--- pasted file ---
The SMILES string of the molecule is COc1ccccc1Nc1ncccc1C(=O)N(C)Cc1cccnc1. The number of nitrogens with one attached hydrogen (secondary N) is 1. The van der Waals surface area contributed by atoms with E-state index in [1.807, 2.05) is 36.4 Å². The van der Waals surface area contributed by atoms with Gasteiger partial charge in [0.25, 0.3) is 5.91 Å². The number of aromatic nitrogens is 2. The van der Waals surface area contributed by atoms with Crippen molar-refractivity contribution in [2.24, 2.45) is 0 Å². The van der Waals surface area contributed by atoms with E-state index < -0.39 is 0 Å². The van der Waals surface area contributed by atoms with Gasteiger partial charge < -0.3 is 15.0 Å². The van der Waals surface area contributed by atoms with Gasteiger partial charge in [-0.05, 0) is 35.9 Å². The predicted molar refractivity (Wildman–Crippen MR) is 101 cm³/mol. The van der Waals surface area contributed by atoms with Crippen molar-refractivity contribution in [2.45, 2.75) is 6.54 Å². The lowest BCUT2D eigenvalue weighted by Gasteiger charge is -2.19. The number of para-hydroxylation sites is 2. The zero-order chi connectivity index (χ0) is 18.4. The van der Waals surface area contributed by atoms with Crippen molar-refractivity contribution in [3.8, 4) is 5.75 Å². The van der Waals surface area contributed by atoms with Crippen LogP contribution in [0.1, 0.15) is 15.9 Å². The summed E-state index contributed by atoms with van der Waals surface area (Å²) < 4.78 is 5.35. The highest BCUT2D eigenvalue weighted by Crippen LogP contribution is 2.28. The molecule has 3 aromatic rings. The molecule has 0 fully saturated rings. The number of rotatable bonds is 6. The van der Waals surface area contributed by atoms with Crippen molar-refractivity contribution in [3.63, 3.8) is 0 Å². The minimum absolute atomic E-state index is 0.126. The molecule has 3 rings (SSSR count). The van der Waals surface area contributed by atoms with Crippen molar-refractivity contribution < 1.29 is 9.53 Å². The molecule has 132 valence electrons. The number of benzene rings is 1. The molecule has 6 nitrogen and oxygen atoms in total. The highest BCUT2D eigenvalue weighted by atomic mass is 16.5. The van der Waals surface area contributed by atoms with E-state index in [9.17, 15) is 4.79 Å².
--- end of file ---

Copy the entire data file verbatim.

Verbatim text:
The SMILES string of the molecule is COc1ccccc1Nc1ncccc1C(=O)N(C)Cc1cccnc1. The number of nitrogens with one attached hydrogen (secondary N) is 1. The van der Waals surface area contributed by atoms with E-state index in [1.807, 2.05) is 36.4 Å². The van der Waals surface area contributed by atoms with Gasteiger partial charge in [0.25, 0.3) is 5.91 Å². The number of aromatic nitrogens is 2. The van der Waals surface area contributed by atoms with Crippen molar-refractivity contribution in [2.24, 2.45) is 0 Å². The van der Waals surface area contributed by atoms with E-state index < -0.39 is 0 Å². The van der Waals surface area contributed by atoms with Gasteiger partial charge < -0.3 is 15.0 Å². The van der Waals surface area contributed by atoms with Gasteiger partial charge in [-0.05, 0) is 35.9 Å². The predicted molar refractivity (Wildman–Crippen MR) is 101 cm³/mol. The van der Waals surface area contributed by atoms with Crippen molar-refractivity contribution in [2.45, 2.75) is 6.54 Å². The lowest BCUT2D eigenvalue weighted by Gasteiger charge is -2.19. The number of para-hydroxylation sites is 2. The zero-order chi connectivity index (χ0) is 18.4. The van der Waals surface area contributed by atoms with Crippen molar-refractivity contribution in [3.8, 4) is 5.75 Å². The van der Waals surface area contributed by atoms with Crippen LogP contribution in [0.1, 0.15) is 15.9 Å². The summed E-state index contributed by atoms with van der Waals surface area (Å²) < 4.78 is 5.35. The highest BCUT2D eigenvalue weighted by Crippen LogP contribution is 2.28. The molecule has 3 aromatic rings. The molecule has 0 fully saturated rings. The number of rotatable bonds is 6. The van der Waals surface area contributed by atoms with Crippen molar-refractivity contribution in [3.63, 3.8) is 0 Å². The minimum absolute atomic E-state index is 0.126. The molecule has 3 rings (SSSR count). The van der Waals surface area contributed by atoms with Crippen molar-refractivity contribution < 1.29 is 9.53 Å². The molecule has 132 valence electrons. The number of benzene rings is 1. The molecule has 6 nitrogen and oxygen atoms in total. The highest BCUT2D eigenvalue weighted by atomic mass is 16.5. The van der Waals surface area contributed by atoms with E-state index in [9.17, 15) is 4.79 Å².